Video games have quickly become the favored pastime for kids everywhere, and they have become major competitors to television and music. While there are many benefits of video games, it’s important to balance your game time properly.
While it may be easy to allow kids some extra screen time under certain circumstances, too much screen time should not become a habit, especially with younger kids. Thankfully, there are plenty of ways to reduce the amount of gaming time that your kids get, without making anyone go cold-turkey.
Following are some great ways to peel your kids away from the tv while still keeping them engaged.
Side Note: I know we’re in the midst of a very strange time. We all have to make some adjustments to make this time work. So if you’re in a mode of ‘video games make time tolerable’ – don’t feel bad! There will be plenty of time to work through this later. Plus, video games are educational (check out my list of 101 reasons why video games are educational here)
But if you’re so over video game time and ready to make a change – READ ON!
Tips to Help Your Kids Manage Video Game Time
Video game time battles are nothing new. But video games these days are more addictive in nature than video games in the best.
I grew up playing Super Mario, Sonic, and The Sims – among many other games. But I never remember facing an issue with video game addition nor do I remember my friends facing these kinds of issues.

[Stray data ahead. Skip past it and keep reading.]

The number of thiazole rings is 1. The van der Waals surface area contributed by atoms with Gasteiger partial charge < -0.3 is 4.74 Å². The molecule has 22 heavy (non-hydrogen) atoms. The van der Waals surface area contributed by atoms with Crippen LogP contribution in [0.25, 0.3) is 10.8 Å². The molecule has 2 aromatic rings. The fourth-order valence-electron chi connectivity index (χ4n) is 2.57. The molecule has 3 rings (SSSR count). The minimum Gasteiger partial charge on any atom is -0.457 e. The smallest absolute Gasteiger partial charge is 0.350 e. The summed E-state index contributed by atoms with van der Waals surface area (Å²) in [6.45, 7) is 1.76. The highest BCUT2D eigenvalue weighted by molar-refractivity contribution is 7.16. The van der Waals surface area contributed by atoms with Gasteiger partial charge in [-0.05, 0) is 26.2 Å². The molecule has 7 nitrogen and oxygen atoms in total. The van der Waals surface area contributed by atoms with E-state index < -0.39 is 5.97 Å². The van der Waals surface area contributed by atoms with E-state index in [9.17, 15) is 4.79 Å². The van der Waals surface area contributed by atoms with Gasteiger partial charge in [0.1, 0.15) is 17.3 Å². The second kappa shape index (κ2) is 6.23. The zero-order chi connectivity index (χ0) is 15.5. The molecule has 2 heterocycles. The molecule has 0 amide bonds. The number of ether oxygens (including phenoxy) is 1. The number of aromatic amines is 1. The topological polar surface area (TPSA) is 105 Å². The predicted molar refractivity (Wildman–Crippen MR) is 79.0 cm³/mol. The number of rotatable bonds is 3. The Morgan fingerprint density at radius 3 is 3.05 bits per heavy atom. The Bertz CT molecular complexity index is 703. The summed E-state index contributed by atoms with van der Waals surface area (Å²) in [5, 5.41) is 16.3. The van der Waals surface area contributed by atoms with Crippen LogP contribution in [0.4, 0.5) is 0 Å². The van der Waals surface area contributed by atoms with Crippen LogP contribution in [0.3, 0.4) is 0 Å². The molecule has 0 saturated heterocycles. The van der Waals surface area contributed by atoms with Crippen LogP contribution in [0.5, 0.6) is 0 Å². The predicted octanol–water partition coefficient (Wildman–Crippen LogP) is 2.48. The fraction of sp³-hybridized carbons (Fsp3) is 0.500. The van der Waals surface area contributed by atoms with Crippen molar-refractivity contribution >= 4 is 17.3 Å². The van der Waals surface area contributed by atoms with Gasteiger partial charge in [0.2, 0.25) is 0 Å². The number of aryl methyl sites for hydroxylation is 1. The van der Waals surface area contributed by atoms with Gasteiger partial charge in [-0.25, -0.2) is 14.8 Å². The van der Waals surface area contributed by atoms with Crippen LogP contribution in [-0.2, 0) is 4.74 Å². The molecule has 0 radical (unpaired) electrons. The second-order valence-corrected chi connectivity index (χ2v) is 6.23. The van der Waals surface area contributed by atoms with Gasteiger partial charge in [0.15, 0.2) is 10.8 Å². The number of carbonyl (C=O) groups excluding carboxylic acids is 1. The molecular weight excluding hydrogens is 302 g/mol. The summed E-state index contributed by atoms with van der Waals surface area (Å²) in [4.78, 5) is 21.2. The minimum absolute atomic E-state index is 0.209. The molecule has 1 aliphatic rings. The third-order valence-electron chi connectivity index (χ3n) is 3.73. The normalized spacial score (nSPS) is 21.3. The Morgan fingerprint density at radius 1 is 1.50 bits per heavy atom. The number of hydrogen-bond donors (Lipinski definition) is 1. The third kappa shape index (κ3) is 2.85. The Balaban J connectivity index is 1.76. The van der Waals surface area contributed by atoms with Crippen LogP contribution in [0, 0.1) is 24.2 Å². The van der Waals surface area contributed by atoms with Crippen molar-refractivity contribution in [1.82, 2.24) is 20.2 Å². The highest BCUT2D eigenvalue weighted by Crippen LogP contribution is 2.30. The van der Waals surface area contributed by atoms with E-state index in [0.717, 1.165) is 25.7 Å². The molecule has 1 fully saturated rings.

But kids these days are waging a different war against video games than we did.
We do our best to include educational video games as often as possible (click here to see our list of educational video games) but sometimes they just need a break.
1. Make Use of Physical Gaming Merchandise
Back in the 80’s and 90’s many childrens cartoon and television shows had an accompanying toyline. Today, many video games have toy lines as well that can be used for your child’s benefit. Mega franchises such as Minecraft, Halo, Assassin’s Creed, Fortnite, and Roblox all have action figure lines on retail shelves.
These toy lines are great as they give kids familiar characters to use during play that bring about the familiarity of the game but instill the creativity of physical play. I know my kids can play with these kinds of toys for hours. They get extra ideas of things to do in game – and while playing the games, they often get inspiration of what to do with the toys.
Action figures and other such toy lines are great ways to get your kids off the games and doing something more constructive. Playing with toys encourages creativity and imagination, and can be incredibly beneficial for children.